Game Title: Digimon Story Cyber Sleuth – Hacker’s Memory
Developer: Media Vision, Bandai Namco
Platform: PlayStation Vita
Availability: Digital Download
Download: 2.6 GB
PSTV Support: Yes

Digimon Story: Cyber Sleuth really made a name for itself when it released on the PS Vita and PS4, even cementing itself as the best Digimon game of all time, according to Watch Mojo’s list of the Top 10 Digimon Games. Its unique melding of standard JRPG storytelling with a revised and deep party management and evolution system easily made it one of the must-have games for JRPG Vita gamers.

Naturally, when a sequel was announced, people got very excited, especially when it was confirmed that not only its PS4 version, but Vita release would also be coming West (unlike the Vita version of Digimon World: Next Order, which did not release in the West). Several months later, we have it and it has surprised many people with what it contained.

That is, of course, because the game is actually a sequel and not just the original game with a few extras, which a lot of people still believe that it is. Whether you believe that or not, it is time for me to give my thoughts. Here is my review of the PS Vita and PlayStation TV version of Digimon Story: Cyber Sleuth – Hacker’s Memory!


Although classified as a sequel, Hacker’s Memory takes place at the same time and in the same world as the original Digimon Story: Cyber Sleuth. The setting is a world where EDEN, a VR-based network has transformed computer servers and social media into 3D, explorable cyberspace worlds, full of normal folks and hackers who use Digimon to fight in turf wars and break into websites to gain information and even other user accounts to use for their own purposes.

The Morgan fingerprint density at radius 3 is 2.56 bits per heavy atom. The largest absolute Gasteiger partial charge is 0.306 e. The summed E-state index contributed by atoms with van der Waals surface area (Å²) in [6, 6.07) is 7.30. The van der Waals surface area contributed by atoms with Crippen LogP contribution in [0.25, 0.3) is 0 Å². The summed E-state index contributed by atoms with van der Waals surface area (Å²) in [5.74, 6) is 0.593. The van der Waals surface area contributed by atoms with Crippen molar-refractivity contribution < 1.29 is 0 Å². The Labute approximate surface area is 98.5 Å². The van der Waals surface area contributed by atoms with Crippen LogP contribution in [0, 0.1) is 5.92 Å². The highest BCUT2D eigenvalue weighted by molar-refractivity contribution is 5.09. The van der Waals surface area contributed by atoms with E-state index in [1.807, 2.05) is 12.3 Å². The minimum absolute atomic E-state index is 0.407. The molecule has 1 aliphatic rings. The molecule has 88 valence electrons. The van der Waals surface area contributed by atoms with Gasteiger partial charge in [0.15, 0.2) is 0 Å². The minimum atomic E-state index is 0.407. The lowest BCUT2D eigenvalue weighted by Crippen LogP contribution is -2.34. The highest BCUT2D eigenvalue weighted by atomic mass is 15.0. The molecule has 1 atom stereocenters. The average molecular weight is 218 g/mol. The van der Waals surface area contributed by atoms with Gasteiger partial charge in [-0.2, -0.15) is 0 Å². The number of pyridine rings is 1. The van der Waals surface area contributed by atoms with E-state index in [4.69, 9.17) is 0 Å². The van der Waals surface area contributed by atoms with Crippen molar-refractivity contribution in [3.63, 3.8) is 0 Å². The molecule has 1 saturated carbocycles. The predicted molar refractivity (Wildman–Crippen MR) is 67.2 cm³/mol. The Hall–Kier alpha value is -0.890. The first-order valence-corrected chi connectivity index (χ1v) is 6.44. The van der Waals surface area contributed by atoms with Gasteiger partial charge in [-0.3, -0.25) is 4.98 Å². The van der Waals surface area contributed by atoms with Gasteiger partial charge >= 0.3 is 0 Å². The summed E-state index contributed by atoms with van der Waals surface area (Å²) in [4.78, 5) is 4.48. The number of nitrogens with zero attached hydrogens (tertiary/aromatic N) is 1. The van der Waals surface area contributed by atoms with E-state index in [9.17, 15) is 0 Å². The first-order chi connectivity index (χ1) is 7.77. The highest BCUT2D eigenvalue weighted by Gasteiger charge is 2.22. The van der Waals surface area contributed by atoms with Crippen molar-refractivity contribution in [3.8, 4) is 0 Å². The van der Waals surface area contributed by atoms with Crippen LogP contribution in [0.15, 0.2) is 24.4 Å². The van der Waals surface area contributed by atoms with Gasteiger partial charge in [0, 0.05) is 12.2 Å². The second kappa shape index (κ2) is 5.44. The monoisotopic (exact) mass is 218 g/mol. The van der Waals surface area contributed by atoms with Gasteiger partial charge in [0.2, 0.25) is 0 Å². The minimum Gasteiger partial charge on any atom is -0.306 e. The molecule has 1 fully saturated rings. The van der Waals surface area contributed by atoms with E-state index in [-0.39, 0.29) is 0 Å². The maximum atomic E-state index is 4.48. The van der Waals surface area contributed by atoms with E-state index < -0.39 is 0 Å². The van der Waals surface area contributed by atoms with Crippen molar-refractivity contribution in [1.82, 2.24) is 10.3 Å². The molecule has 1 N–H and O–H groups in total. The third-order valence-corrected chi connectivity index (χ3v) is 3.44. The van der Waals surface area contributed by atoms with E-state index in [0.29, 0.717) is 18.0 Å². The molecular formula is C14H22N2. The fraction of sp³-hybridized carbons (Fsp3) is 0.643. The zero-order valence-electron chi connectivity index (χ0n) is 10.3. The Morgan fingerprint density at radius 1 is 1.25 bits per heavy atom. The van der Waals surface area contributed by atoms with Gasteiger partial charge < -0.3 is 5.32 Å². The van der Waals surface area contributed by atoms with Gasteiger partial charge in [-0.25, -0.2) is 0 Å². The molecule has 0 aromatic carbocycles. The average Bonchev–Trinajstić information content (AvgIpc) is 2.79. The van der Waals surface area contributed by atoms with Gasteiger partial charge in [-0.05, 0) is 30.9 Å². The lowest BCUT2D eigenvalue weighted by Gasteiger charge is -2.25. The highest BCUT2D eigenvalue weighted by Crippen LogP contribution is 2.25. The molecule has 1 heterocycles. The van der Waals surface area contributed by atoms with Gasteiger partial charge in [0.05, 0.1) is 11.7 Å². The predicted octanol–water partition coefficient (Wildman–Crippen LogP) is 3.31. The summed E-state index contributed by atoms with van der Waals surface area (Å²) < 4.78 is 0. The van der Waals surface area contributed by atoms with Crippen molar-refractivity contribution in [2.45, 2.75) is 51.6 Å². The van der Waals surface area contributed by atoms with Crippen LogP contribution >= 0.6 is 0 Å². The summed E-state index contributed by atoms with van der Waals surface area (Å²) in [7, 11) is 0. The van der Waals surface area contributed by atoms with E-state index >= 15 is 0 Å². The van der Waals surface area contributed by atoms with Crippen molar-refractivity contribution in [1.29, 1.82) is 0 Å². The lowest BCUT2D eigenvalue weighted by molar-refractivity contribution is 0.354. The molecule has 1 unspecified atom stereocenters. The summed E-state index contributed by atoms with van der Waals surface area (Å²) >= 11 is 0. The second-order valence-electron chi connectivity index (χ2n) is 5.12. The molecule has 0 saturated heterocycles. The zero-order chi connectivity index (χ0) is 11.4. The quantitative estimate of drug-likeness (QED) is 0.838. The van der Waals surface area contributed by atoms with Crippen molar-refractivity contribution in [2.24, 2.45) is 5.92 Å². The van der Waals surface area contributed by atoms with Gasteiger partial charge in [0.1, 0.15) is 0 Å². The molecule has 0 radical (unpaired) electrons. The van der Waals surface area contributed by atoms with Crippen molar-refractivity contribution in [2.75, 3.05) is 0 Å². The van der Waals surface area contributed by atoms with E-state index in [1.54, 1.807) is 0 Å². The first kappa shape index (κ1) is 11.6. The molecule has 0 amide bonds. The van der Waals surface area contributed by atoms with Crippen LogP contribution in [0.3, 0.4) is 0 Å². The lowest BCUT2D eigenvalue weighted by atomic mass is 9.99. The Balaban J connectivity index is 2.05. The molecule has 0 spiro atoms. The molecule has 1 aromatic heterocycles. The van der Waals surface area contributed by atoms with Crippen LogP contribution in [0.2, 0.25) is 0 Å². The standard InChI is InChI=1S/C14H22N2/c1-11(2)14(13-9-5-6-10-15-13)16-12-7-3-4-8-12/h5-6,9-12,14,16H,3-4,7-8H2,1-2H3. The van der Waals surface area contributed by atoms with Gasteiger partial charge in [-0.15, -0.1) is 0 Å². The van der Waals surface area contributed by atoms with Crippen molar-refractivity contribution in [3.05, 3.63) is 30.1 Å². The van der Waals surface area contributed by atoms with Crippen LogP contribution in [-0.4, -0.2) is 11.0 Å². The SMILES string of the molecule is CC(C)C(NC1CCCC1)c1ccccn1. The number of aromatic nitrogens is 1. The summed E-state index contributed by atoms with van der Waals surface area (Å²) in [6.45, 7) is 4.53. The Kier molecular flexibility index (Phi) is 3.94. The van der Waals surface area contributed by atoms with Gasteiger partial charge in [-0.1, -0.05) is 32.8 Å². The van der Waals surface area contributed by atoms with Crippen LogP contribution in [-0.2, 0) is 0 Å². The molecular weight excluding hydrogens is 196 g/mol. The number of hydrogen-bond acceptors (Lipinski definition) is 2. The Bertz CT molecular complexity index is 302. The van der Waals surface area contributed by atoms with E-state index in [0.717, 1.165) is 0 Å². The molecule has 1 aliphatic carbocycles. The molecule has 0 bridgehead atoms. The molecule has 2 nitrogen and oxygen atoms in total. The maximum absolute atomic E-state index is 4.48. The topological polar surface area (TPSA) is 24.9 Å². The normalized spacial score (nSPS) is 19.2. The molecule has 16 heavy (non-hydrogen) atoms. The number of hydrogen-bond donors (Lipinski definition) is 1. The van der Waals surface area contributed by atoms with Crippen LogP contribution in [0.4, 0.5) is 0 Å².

In this game, you play as a young man whose account is stolen, leading to severe social seclusion and him joining up with a hacker group that is a contractor for solving issues in EDEN. As he dives into the world of hacking to gain back his virtual identity, he and the rest of the group becomes involved in the events surrounding EDEN, the Digimon, and the entire world as the events of Cyber Sleuth play out.

Despite being a sequel, you have limited exposure to the characters and events of the original game. Hacker’s Memory has its own, unique cast of characters and a storyline that is connected to, but at the same time, separate and its own thing from the story of Cyber Sleuth. As such, you need not play the original game if you wish to, instead, start with Hacker’s Memory.


Just like the original game, Hacker’s Memory is a turn-based RPG with monster-catching, party management, and some strategy elements thrown into the mix. Despite some new elements, you will still be running around digital dungeons, fighting in turn-based combat, and scanning/collecting different Digimon to evolve and use in your party.

Although you cannot consider this game an enhanced version of the old game in terms of story, you essentially can in terms of gameplay as most elements from the old game have been brought into this new one. As far a NEW features go, though, there are more than 80 new Digimon that’ve been added to the game and more on the way via free updates/patches for Hacker’s Memory. Most notably here is the new Sistermon Digimon line, which is completely new to the franchise. There are also new strategy-based fights known as Domination Battles.